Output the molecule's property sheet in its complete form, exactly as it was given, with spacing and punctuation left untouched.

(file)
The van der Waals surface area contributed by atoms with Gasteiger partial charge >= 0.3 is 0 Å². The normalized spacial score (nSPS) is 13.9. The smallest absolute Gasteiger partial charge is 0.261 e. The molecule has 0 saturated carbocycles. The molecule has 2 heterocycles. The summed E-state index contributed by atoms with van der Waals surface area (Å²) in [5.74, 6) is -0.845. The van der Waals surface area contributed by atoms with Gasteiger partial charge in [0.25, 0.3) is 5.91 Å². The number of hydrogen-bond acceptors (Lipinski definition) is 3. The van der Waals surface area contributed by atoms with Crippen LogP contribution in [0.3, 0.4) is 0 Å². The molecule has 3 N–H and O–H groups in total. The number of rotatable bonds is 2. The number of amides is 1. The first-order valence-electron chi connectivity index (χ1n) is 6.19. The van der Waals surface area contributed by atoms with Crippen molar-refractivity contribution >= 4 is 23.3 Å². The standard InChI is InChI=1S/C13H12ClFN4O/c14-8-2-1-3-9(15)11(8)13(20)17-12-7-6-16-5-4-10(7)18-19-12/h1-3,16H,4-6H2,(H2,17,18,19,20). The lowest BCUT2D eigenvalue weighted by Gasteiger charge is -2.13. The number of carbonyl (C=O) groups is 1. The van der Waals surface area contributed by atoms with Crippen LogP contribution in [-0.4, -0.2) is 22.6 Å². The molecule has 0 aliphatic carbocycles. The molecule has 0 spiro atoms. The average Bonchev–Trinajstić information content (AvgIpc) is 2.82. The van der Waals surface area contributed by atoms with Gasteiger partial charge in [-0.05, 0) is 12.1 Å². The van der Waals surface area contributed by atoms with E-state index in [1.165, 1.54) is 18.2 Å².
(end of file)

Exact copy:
The van der Waals surface area contributed by atoms with Gasteiger partial charge >= 0.3 is 0 Å². The normalized spacial score (nSPS) is 13.9. The smallest absolute Gasteiger partial charge is 0.261 e. The molecule has 0 saturated carbocycles. The molecule has 2 heterocycles. The summed E-state index contributed by atoms with van der Waals surface area (Å²) in [5.74, 6) is -0.845. The van der Waals surface area contributed by atoms with Gasteiger partial charge in [0.25, 0.3) is 5.91 Å². The number of hydrogen-bond acceptors (Lipinski definition) is 3. The van der Waals surface area contributed by atoms with Crippen LogP contribution in [0.3, 0.4) is 0 Å². The molecule has 3 N–H and O–H groups in total. The number of rotatable bonds is 2. The number of amides is 1. The first-order valence-electron chi connectivity index (χ1n) is 6.19. The van der Waals surface area contributed by atoms with Crippen molar-refractivity contribution >= 4 is 23.3 Å². The standard InChI is InChI=1S/C13H12ClFN4O/c14-8-2-1-3-9(15)11(8)13(20)17-12-7-6-16-5-4-10(7)18-19-12/h1-3,16H,4-6H2,(H2,17,18,19,20). The lowest BCUT2D eigenvalue weighted by Gasteiger charge is -2.13. The number of carbonyl (C=O) groups is 1. The van der Waals surface area contributed by atoms with Crippen LogP contribution in [-0.4, -0.2) is 22.6 Å². The molecule has 0 aliphatic carbocycles. The molecule has 0 spiro atoms. The average Bonchev–Trinajstić information content (AvgIpc) is 2.82. The van der Waals surface area contributed by atoms with Gasteiger partial charge in [-0.05, 0) is 12.1 Å². The van der Waals surface area contributed by atoms with E-state index in [1.165, 1.54) is 18.2 Å².